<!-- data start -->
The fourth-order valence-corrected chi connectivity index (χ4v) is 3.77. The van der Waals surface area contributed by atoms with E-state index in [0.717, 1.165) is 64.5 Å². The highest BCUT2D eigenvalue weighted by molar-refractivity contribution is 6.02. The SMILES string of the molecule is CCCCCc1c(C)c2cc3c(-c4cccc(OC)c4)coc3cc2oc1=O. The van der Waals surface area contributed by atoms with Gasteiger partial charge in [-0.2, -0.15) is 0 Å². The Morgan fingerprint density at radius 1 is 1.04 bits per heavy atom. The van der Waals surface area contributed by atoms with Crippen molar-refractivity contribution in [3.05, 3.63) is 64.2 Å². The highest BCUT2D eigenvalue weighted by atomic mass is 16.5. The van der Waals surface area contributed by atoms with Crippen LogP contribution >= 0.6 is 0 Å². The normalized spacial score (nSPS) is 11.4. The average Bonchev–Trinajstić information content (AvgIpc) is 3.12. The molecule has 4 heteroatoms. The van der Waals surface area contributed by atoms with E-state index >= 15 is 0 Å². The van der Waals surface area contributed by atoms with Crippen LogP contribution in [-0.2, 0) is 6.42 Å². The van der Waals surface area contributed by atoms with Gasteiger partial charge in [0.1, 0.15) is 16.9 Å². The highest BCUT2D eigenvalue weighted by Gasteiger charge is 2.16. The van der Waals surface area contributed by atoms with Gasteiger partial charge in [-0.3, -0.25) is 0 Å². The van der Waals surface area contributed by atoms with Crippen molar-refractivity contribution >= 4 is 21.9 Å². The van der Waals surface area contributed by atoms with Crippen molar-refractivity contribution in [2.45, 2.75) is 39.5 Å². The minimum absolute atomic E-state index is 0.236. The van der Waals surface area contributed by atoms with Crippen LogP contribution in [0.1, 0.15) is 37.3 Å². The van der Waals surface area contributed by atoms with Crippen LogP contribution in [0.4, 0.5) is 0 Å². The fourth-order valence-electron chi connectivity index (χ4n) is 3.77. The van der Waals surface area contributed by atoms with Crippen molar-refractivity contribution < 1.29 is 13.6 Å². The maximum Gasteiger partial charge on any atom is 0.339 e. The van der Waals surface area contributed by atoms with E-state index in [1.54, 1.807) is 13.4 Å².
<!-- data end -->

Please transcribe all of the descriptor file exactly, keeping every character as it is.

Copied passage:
The fourth-order valence-corrected chi connectivity index (χ4v) is 3.77. The van der Waals surface area contributed by atoms with E-state index in [0.717, 1.165) is 64.5 Å². The highest BCUT2D eigenvalue weighted by molar-refractivity contribution is 6.02. The SMILES string of the molecule is CCCCCc1c(C)c2cc3c(-c4cccc(OC)c4)coc3cc2oc1=O. The van der Waals surface area contributed by atoms with Gasteiger partial charge in [-0.2, -0.15) is 0 Å². The Morgan fingerprint density at radius 1 is 1.04 bits per heavy atom. The van der Waals surface area contributed by atoms with Crippen molar-refractivity contribution in [3.05, 3.63) is 64.2 Å². The highest BCUT2D eigenvalue weighted by atomic mass is 16.5. The van der Waals surface area contributed by atoms with Crippen LogP contribution >= 0.6 is 0 Å². The normalized spacial score (nSPS) is 11.4. The average Bonchev–Trinajstić information content (AvgIpc) is 3.12. The molecule has 4 heteroatoms. The van der Waals surface area contributed by atoms with E-state index >= 15 is 0 Å². The van der Waals surface area contributed by atoms with Crippen LogP contribution in [-0.2, 0) is 6.42 Å². The van der Waals surface area contributed by atoms with Gasteiger partial charge in [0.1, 0.15) is 16.9 Å². The highest BCUT2D eigenvalue weighted by Gasteiger charge is 2.16. The van der Waals surface area contributed by atoms with Gasteiger partial charge in [-0.3, -0.25) is 0 Å². The van der Waals surface area contributed by atoms with Crippen molar-refractivity contribution >= 4 is 21.9 Å². The van der Waals surface area contributed by atoms with Crippen molar-refractivity contribution in [2.45, 2.75) is 39.5 Å². The minimum absolute atomic E-state index is 0.236. The van der Waals surface area contributed by atoms with Crippen LogP contribution in [0.1, 0.15) is 37.3 Å². The van der Waals surface area contributed by atoms with Crippen LogP contribution in [0.4, 0.5) is 0 Å². The fourth-order valence-electron chi connectivity index (χ4n) is 3.77. The van der Waals surface area contributed by atoms with Crippen molar-refractivity contribution < 1.29 is 13.6 Å². The maximum Gasteiger partial charge on any atom is 0.339 e. The van der Waals surface area contributed by atoms with E-state index in [1.54, 1.807) is 13.4 Å².